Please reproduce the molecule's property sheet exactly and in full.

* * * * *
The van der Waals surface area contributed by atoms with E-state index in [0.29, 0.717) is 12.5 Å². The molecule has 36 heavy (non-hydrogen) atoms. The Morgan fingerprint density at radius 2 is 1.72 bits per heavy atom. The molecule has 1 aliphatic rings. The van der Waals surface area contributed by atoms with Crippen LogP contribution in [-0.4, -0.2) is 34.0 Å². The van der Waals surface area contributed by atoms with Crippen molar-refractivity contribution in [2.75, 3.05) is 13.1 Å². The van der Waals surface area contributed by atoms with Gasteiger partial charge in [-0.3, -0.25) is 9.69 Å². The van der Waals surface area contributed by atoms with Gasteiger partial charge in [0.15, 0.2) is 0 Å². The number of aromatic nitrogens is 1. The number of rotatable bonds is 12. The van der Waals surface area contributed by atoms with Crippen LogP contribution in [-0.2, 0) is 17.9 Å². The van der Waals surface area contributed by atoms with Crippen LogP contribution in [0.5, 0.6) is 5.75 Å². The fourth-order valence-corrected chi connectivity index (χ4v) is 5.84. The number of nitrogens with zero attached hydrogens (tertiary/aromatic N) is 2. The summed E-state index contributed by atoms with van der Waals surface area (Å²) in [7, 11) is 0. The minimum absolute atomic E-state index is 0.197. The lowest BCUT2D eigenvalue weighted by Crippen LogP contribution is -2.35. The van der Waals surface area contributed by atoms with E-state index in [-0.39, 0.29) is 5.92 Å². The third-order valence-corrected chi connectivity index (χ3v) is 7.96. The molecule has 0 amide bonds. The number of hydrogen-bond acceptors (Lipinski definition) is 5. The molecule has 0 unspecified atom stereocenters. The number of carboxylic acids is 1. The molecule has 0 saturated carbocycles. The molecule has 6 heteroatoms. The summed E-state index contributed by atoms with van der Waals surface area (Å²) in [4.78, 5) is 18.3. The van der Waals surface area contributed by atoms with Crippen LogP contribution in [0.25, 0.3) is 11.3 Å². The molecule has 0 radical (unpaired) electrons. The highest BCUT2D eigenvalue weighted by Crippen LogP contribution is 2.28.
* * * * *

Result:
The van der Waals surface area contributed by atoms with E-state index in [0.29, 0.717) is 12.5 Å². The molecule has 36 heavy (non-hydrogen) atoms. The Morgan fingerprint density at radius 2 is 1.72 bits per heavy atom. The molecule has 1 aliphatic rings. The van der Waals surface area contributed by atoms with Crippen LogP contribution in [-0.4, -0.2) is 34.0 Å². The van der Waals surface area contributed by atoms with Crippen molar-refractivity contribution in [2.75, 3.05) is 13.1 Å². The van der Waals surface area contributed by atoms with Gasteiger partial charge in [-0.3, -0.25) is 9.69 Å². The van der Waals surface area contributed by atoms with Gasteiger partial charge in [0.15, 0.2) is 0 Å². The number of aromatic nitrogens is 1. The number of rotatable bonds is 12. The van der Waals surface area contributed by atoms with Crippen LogP contribution in [-0.2, 0) is 17.9 Å². The van der Waals surface area contributed by atoms with Crippen LogP contribution in [0.5, 0.6) is 5.75 Å². The fourth-order valence-corrected chi connectivity index (χ4v) is 5.84. The number of nitrogens with zero attached hydrogens (tertiary/aromatic N) is 2. The summed E-state index contributed by atoms with van der Waals surface area (Å²) in [7, 11) is 0. The minimum absolute atomic E-state index is 0.197. The lowest BCUT2D eigenvalue weighted by Crippen LogP contribution is -2.35. The van der Waals surface area contributed by atoms with E-state index in [-0.39, 0.29) is 5.92 Å². The third-order valence-corrected chi connectivity index (χ3v) is 7.96. The molecule has 0 amide bonds. The number of hydrogen-bond acceptors (Lipinski definition) is 5. The molecule has 0 unspecified atom stereocenters. The number of carboxylic acids is 1. The molecule has 0 saturated carbocycles. The molecule has 6 heteroatoms. The summed E-state index contributed by atoms with van der Waals surface area (Å²) in [4.78, 5) is 18.3. The van der Waals surface area contributed by atoms with Crippen LogP contribution in [0.25, 0.3) is 11.3 Å². The molecule has 0 radical (unpaired) electrons. The highest BCUT2D eigenvalue weighted by Crippen LogP contribution is 2.28.